Patents are most efficiently given to innovations that are brand-new, practical, and non-obvious. Every pending patent application is subject to an examination by the patent office to determine whether the stated invention is novel and not obvious in light of prior art.
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What is the purpose of a Patent Search?
By employing the literature already existing in the same field of invention, the patent search enables one to comprehend the flaw or depth of the existing invention.
The inventor can improve the finding or come up with new ideas to make it patentable by studying the prior art literature because the patent search will help reveal similar patented inventions (prior arts).
There are various sorts of patent searches, including searches for patentability, invalidity, and freedom-to-operate (FTO). Let’s use a patentability search as an example for further clarification.
Before filing, an inventor conducts a patentability search to determine whether the invention is novel and not immediately obvious. All public disclosures made before the filing date of a patent application, including US patents and applications, patents and applications from other countries, manufactured products, or previously rendered services, are considered prior art to evaluate if an invention is both novel and original.
Your patent agent or lawyer should be knowledgeable with the prior art when preparing the claims for your invention. A search for patentability must be done in order to determine whether patent rights can be pursued. During the search investigation, it is possible to assess the inventive potential and identify any claims that are not infringing upon existing patents or previous art.
Important considerations for a patent search include:
- It is important to remember that while applying for a patent search, the applicant must fully describe their innovation.
- The patent expert should use all possible keywords that are derived from the invention, so that all relevant patents are fetched, and we do not miss on a single prior art.
- The purpose of the patent search should be clear and well described so that the obtained information can be meaningfully categorized and analysed.
For a ‘mobile phone’, an expert searcher will search for terms ‘mobile phone’, ‘cell phone’, ‘cellular phone’, ‘hand phone’, ‘portable telecommunication device’, ‘portable electronic device’, ‘handheld communication device’, ‘handheld electronic device’, and their plurals such as ‘mobile phones’, etc. in a combination of Patent Title, Abstract, Claims, and Full Specification. All of these terms/keywords form an exhaustive type of search query, which means we have used all possible variations for ‘mobile phone’.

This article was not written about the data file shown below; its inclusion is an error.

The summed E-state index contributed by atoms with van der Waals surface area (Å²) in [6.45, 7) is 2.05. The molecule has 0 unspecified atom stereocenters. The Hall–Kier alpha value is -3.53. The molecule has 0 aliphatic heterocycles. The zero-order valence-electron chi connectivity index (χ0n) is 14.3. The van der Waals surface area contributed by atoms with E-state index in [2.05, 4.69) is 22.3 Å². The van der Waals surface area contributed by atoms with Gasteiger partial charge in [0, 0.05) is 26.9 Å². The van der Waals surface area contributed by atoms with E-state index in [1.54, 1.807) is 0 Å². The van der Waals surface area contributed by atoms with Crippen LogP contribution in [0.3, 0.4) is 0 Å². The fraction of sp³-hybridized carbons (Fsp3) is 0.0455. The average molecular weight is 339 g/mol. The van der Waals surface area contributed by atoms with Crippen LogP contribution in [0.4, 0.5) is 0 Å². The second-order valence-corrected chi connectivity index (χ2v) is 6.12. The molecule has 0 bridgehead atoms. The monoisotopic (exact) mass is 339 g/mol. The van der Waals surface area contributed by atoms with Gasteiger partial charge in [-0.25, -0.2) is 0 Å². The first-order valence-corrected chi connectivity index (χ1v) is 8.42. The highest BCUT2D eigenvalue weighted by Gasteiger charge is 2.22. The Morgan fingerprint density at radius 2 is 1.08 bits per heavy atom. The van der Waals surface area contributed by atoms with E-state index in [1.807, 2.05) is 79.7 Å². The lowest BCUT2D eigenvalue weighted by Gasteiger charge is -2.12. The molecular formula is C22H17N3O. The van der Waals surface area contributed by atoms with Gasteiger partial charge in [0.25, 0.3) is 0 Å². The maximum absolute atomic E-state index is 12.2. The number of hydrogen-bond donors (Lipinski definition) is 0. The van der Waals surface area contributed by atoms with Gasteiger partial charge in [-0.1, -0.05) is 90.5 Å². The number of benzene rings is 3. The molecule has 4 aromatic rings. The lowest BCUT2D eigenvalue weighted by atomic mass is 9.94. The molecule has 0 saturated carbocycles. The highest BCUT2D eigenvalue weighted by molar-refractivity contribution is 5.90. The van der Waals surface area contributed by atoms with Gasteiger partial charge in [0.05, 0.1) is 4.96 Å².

For the same idea a less, experienced searcher can perform a patent search broadly, they might search with only ‘electronic device’ in title, abstract or ‘mobile phone’ in full text, which will lead to a non-analyzable number of results and cannot be possibly analyzed to find the relevant patents.
Fallibility of search performed by non-expert
Many innovators have shown to be experts at conducting their own patent searches. It is possible to search using:
- US Patent Office website
- Google Patents
- FreePatentsOnline.com and a lot of other regional and free databases
Analysis of the prior art after a search can be difficult since the inventor may believe that the innovation cannot be protected against prior art and fail to see a key point of differentiation.
Furthermore, free search engines like Google Patent Search are not sophisticated search engines, and an inventor may occasionally overlook significant prior art if they do not have access to premium patent databases.
A non-expert may not do a thorough enough or high-quality search, which can produce misleading results. The process of filing an application for a patent may begin once inventors begin to believe their idea qualifies. Therefore, a thorough search must be conducted before submitting an application to the patent office.
Benefits of a professional search
The following topics must be covered for comprehensive patent searches:
- Knowledge of inventions, including their technical terms and synonyms.
- Searches using keywords and their combinations.
- Use of US classes, F-Terms, FI, Locarno classifications, International patent classification (IPC), Cooperative patent classification (CPC), and International patent classification (IPC) in search strings.
- There are a lot of Top Assignee based searches in that technical area.
(i). Author/Inventor based search includes many additional strategies and has the most literature published in the field.
These methods demand for knowledge in the field of searching as well as experience. An expert inventor’s experience can be used to gain a clear understanding of where the invention stands.
A patent specialist can assist in structuring the patent application to lessen the likelihood that it will be rejected. They can apply their knowledge to distinguish the innovation from the prior art and draw attention to its innovative features. saves the creator a great deal of time and money.